A uterine polyp, also known as endometrial polyp is an overgrowth of lining of the uterus. The concept is similar to that of a skin tag – basically normal tissue, but growing in an abnormal fashion. They are soft, fleshy growths that form on the inside of the uterus. Polyps remain attached to the uterus by a large base (sessile) or thin stalks (pedunculated).
Why does a polyp occur?
Uterine polyps arise from cells which form the endometrium, the inside lining of the uterus. During monthly cycle, the endometrial lining begins to grow, in preparation for implantation or attachment of an embryo. If no embryo is implanted i.e. if there is no pregnancy, this lining sheds in the form of periods. Sometimes however, due to hormonal imbalance or many a times unknown reasons, this endometrial lining grows too much, causing tiny clumps to form. These clumps are known as uterine polyps.
How common are they?
Between 10-25% of women develop polyps at some point of their lives. The risk for developing polyps increases as you grow older until menopause, with most women developing in their 30s and 40s. Polyps are rare in women under the age of 20 and above the age of 50.
How do I know whether I have a polyp?
Uterine polyps rarely cause symptoms. Some common symptoms are as follows:
- Irregular menstrual bleeding
- Spotting between periods
- Bleeding after intercourse
- Cramping in lower abdomen
- Infertility or miscarriage
Different Locations of Uterine Polyps
How does a polyp affect fertility?
Many polyps are very small, a few millimeters in diameter, and do not cause any compromise in reproductive capabilities. However, larger polyps or multiple polyps can interfere with reproduction.
Uterine polyps as already mentioned affect the lining of the uterus.This lining is very important when it comes to embryo implantation. If the lining becomes unstable or unhealthy due to uterine polyps, it can interfere with implantation and also increase the risk of miscarriage. Few polyps can block the cervical canal or the area where fallopian tube connects to the uterine cavity which would prevent the sperm from entering the uterus or fallopian tube respectively.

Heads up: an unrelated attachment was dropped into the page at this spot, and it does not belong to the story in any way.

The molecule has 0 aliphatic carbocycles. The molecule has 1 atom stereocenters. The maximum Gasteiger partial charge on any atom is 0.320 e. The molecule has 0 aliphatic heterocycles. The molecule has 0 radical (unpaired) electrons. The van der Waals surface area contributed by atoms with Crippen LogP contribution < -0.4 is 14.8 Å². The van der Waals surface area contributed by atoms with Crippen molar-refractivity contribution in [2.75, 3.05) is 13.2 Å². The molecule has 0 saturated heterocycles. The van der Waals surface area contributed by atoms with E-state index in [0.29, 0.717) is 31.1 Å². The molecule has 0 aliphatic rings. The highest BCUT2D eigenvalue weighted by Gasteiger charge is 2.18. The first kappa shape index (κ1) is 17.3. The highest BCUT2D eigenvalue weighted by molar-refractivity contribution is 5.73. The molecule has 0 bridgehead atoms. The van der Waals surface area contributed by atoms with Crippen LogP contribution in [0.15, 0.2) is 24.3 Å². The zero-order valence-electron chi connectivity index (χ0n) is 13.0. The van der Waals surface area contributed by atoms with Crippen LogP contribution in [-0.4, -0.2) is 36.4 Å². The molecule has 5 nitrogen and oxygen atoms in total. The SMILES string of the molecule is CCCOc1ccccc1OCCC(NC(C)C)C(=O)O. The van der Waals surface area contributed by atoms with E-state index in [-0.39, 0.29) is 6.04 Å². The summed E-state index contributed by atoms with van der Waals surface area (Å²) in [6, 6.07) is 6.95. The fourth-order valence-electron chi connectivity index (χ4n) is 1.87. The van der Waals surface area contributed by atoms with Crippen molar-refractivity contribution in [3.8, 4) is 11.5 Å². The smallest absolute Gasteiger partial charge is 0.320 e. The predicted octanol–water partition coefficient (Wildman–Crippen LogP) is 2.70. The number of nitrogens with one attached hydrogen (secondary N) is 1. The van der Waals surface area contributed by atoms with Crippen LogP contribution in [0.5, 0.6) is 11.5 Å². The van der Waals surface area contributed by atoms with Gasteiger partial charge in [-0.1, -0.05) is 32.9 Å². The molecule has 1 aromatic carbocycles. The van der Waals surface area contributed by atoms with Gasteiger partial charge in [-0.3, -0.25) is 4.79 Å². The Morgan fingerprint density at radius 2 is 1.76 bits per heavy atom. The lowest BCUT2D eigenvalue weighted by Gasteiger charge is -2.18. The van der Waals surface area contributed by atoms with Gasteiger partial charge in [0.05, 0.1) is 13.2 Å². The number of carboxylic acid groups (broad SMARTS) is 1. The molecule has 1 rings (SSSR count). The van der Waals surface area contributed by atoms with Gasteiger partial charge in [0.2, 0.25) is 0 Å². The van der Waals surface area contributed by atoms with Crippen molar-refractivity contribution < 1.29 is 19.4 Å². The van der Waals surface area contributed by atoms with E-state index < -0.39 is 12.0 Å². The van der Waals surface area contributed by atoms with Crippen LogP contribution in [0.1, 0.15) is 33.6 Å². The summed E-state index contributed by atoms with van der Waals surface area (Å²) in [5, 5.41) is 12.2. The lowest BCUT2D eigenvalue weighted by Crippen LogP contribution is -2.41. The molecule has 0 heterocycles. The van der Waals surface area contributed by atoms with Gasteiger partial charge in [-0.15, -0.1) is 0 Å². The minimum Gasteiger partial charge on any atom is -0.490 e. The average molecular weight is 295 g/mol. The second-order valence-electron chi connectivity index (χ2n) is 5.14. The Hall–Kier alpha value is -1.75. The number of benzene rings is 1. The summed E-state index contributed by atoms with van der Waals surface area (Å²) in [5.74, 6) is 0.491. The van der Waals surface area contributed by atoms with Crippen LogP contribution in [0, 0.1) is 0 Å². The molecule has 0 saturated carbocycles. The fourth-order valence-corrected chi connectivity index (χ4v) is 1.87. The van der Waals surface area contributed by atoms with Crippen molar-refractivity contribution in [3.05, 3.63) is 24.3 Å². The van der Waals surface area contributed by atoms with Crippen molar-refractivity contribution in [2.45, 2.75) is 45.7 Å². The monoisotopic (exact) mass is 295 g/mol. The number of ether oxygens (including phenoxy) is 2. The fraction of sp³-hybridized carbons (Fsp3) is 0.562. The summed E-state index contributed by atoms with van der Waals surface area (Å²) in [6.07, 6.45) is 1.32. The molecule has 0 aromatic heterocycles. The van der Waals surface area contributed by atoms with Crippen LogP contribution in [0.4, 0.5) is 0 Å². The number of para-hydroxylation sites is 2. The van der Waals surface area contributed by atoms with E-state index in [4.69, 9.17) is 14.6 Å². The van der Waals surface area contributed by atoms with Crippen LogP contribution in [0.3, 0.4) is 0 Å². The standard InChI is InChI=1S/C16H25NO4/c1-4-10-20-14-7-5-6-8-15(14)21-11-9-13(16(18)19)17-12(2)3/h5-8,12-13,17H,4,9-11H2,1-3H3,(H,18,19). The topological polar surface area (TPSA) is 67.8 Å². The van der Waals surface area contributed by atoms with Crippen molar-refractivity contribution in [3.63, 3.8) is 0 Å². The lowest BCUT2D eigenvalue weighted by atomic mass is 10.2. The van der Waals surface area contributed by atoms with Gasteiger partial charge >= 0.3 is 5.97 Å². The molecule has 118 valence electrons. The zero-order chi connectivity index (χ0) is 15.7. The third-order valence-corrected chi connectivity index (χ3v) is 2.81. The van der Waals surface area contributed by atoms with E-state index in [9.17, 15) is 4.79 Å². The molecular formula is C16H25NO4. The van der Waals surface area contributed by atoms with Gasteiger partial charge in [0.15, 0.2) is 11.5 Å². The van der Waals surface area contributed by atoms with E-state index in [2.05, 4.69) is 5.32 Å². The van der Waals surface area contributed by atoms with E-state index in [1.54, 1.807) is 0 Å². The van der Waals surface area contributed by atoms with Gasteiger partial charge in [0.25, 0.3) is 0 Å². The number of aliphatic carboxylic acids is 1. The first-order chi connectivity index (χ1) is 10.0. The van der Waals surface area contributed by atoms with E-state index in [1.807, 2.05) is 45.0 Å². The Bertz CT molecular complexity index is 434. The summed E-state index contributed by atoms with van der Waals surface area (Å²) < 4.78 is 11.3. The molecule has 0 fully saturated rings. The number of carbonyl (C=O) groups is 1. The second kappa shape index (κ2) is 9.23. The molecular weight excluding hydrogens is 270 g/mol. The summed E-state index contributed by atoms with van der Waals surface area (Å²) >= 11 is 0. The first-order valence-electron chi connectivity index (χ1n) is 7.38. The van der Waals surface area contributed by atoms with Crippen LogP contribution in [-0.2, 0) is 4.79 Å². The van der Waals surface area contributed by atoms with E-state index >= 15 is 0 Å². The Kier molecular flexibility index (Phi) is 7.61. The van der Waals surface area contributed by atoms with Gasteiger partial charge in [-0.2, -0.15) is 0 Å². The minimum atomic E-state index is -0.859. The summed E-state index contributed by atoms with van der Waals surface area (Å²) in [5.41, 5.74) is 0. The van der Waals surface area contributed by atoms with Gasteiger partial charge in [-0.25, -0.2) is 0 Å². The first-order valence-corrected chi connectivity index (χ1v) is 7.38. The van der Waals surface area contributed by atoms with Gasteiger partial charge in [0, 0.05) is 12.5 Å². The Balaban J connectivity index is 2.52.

Is there any risk of polyp being cancerous?
A polyp is considered a benign growth. However there is a small chance of them turning cancerous. Less than 1 % of polyps are associated with cancer. Examination of tissue under microscope is the only way to reliably determine whether the polyp is benign (non cancerous) or malignant (cancerous).
If they rarely cause symptoms, how are they diagnosed?
Most common non invasive way of diagnosis is ultrasound. It is easy to diagnose polyp between the 9th day and 15th day of the cycle. During rest of the menstrual cycle it is difficult to visualize and diagnose a polyp.
A polyp can also be diagnosed on a Hysterosalpingogram (HSG). HSG is an examination of uterus and fallopian tube using X-ray. A contrast dye is injected into uterus and fallopian tubes, to make it easier to visualize polyps.
A sonohysterogram is a special type of ultrasound in which the uterine cavity is filled with saline using a narrow catheter. The saline distends the cavity and creates a space between the walls. This aids in visualizing the polyps that may be missed with traditional ultrasound.
Hysteroscopy is a procedure using a small telescope inserted through the vagina and cervix into the uterus to view polyp and determine their size and extent. Removal of the polyp can be carried out in the same sitting.
Video of Hysteroscopic polyp
In olden days polyps were also diagnosed at the time of dilatation and curettage when an irregularity was felt in the uterine cavity while curetting. This is a blind technique and is no longer followed.
Is the removal of polyp necessary?